South Australian Wagyu beef operation Mayura Station has paid a world record price for genetic material.
- Embryos purchased by an SA company are from Canadian Wagyu genetics rarely released on the market
- Only a small number of elite Wagyu breeding stock exist
- Mayura Station broke a world record in March when two semen straws sold for $136,000
The Millicent-based company spent $23,000 per embryo for four embryos from Canada, which will become breeding stock for its herd.
Managing director Scott de Bruin said he paid the price because it was an offering too good to pass up.
“These are really high-marbling genetics,” he said.
“They will help us keep improving our marble score, which is the intramuscular fat within the muscle.
“[This breeder’s] one of the oldest breeders outside of Japan, who has acquired some of the highest quality genetics in the world, and he doesn’t release them very often.
“These embryos are likely to produce two calves … it’s only a small number of stock but these animals can then have an influence on your breeding program by continuing to improve the quality of the meat that their progeny produce.”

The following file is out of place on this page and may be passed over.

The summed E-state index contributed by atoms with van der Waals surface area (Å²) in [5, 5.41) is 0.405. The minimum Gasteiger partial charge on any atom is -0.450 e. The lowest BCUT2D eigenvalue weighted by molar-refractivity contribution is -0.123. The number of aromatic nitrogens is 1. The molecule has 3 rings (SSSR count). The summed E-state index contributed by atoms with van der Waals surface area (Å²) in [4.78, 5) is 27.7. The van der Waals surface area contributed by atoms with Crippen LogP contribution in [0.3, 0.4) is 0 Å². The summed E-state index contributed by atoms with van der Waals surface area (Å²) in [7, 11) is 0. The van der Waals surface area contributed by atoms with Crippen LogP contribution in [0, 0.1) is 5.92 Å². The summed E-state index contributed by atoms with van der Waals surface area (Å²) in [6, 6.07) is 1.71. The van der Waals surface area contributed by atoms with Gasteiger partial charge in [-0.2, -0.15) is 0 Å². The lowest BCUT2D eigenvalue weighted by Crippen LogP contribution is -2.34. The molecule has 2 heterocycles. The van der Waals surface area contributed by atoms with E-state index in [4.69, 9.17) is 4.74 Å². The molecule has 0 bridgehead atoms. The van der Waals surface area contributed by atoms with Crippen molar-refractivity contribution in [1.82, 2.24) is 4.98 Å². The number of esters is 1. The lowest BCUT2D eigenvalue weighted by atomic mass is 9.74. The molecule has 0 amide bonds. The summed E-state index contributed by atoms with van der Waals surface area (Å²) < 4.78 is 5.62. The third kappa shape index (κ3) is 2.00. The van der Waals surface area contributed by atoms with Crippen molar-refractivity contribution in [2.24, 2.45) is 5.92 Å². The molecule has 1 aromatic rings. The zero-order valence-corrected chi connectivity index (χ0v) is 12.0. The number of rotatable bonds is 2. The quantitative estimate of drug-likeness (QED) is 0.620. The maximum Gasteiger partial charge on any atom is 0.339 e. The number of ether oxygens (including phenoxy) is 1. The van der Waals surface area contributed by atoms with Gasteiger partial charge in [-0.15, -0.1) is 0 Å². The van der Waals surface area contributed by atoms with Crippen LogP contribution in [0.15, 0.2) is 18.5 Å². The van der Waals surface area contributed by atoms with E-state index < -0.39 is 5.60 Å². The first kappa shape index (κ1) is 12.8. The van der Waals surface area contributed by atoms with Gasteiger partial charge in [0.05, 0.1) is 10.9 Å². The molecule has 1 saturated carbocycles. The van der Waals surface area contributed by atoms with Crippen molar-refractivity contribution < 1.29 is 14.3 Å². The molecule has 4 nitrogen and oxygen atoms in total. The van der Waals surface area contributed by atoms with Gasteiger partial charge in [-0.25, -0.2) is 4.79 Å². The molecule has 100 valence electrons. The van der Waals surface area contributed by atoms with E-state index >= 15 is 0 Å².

The embryos were bought via auction at the Australian Wagyu Association’s 2020 Elite Wagyu Sale, which sold $1.26 million worth of genetics to buyers from 11 countries.
Semen sold by the station reached the highest bids at the auction, peaking at $4,300 per straw.
But it was not the first time Mayura genetics had fetched a high price.
In March a world record was set when a semen pack fetched $68,000 per straw at the company’s inaugural high performance production sale.
Mr de Bruin said that the bull, Itoshigenami Junior, is renowned as the premier carcass bull outside of Japan.
“We don’t release these genetics often,” he said.
Front of the pack
Mr de Bruin said advances in artificial breeding technology had encouraged buyers to spend more.
“From one semen straw they might be able to produce 30 calves,” he said.
“While it seems like a great sum of money for one straw … you’re actually averaging that cost out over a lot of calves, so it doesn’t end up being that expensive.”
Mr de Bruin said only a small amount of elite Wagyu breeding cattle were in existence.
“In Australia, we’ve been leading the world outside Japan in being able to do genomic improvement and genomic descriptions of our cattle,” he said.
“So they come with estimated breeding values which are genomically enhanced.
The COVID-19 pandemic has reduced the market for Wagyu beef, which primarily supplies the food service industry, but Mr de Bruin is looking to the long-term.
“It’s very important that we continue with the strategy that we’ve put in place,” he said.
“And then supply into South East Asia and high-quality restaurants when they reopen.”